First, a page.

Election's final days

Alberta's NDP leader said she's hopeful momentum is moving toward her party in the waning days of what has been a nasty provincial election campaign.

"We're really feeling good on the ground and we're certainly seeing that there's a lot of volatility, a lot of movement," Rachel Notley told reporters Sunday while visiting a Sikh temple in northeast Calgary.

Notley was scheduled to head to Edmonton for a rally later Sunday before returning to Calgary — a key battleground — on Monday. The rival United Conservatives are focusing their final campaign push in Edmonton.

Election day is Tuesday.

Notley said the fact that a whopping 696,000 people voted in advance polls — shattering the previous record of 235,000 in 2015 — doesn't necessarily portend a change election.

Part of it may be due to a rule change that allowed early voters to cast ballots anywhere — not just in their home riding, she suggested.

"Maybe turnout's really up because of that. Maybe turnout's really up because it's convenient. Or maybe ultimately not that many people vote on Tuesday," she said.

"It's a little too early to tell, but I'm very happy that we've been able to succeed in making it easier for people to vote."

Notley's chief rival, United Conservative Leader Jason Kenney, has spent much of the campaign attacking the NDP's record on pipelines and the economy, never missing an opportunity mention her co-operation with Liberal Prime Minister Justin Trudeau on those matters.

The UCP has laid out an aggressive plan to go after oil and gas industry critics, including setting up a war room and stoking a number of legal battles. It has also vowed to proclaim a law that would stop the flow of energy to neighbouring B.C. over its blocking of the Trans Mountain pipeline expansion.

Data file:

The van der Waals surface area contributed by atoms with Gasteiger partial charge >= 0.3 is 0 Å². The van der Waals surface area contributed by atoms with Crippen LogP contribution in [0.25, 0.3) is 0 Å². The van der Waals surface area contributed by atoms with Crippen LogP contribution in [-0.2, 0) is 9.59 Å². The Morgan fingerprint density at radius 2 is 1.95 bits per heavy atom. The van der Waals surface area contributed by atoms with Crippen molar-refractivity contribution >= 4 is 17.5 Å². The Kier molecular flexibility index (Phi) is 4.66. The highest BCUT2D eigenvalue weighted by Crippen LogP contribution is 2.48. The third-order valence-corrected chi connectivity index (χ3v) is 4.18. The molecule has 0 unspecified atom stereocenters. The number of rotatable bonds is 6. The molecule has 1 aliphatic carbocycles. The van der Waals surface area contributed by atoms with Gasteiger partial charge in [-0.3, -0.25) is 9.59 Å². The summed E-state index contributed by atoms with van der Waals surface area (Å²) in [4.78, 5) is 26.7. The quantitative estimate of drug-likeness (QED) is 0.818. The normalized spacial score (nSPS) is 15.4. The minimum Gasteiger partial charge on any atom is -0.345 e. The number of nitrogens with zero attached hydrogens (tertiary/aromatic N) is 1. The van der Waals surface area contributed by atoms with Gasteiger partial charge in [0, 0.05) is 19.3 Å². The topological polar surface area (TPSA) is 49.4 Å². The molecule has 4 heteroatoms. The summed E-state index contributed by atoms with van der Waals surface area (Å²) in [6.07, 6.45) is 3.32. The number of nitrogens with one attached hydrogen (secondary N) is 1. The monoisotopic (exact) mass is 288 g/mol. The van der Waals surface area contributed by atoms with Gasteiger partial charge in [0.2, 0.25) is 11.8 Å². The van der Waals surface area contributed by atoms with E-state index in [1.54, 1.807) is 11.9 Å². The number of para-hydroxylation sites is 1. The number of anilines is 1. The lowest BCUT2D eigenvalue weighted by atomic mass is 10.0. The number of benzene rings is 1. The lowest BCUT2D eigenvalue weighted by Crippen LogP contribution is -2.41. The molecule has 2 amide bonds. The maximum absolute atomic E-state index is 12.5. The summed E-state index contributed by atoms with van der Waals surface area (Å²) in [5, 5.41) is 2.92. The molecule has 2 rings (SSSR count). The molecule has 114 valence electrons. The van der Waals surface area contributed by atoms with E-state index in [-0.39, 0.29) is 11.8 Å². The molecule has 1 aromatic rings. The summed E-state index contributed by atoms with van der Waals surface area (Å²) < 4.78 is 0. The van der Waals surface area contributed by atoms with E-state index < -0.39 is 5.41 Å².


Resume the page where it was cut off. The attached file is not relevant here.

On Sunday, Notley once again accused Kenney of political grandstanding, saying his plans threaten to alienate the very people Alberta needs to have on-side to ensure its energy gets to market.

"He's declaring a war in order to further national political objectives, but Alberta may well be the casualty in that," she said Sunday.

"I don't think that he's prepared to stand up for Albertans. He's just grandstanding."

Kenney spent Sunday in Edmonton attending Palm Sunday services and celebrating the Vaisakhi festival with members of that city's Sikh community. He was scheduled to meet with First Nations leaders in the evening.

On Monday, he plans to join candidates door knocking, capitalizing on what the party says is growing support in the provincial capital.

"In the past, we have sadly seen provincial governments with little or no representation from this vibrant city, and we can never let that happen again," Kenney said in a statement Sunday, when he had no media availabilities scheduled.

"We have an amazing team of Edmonton and region candidates eager to fight for this city, for jobs and for Alberta, and we need them in the next legislature. That's why I will be here in Edmonton right through to election day."

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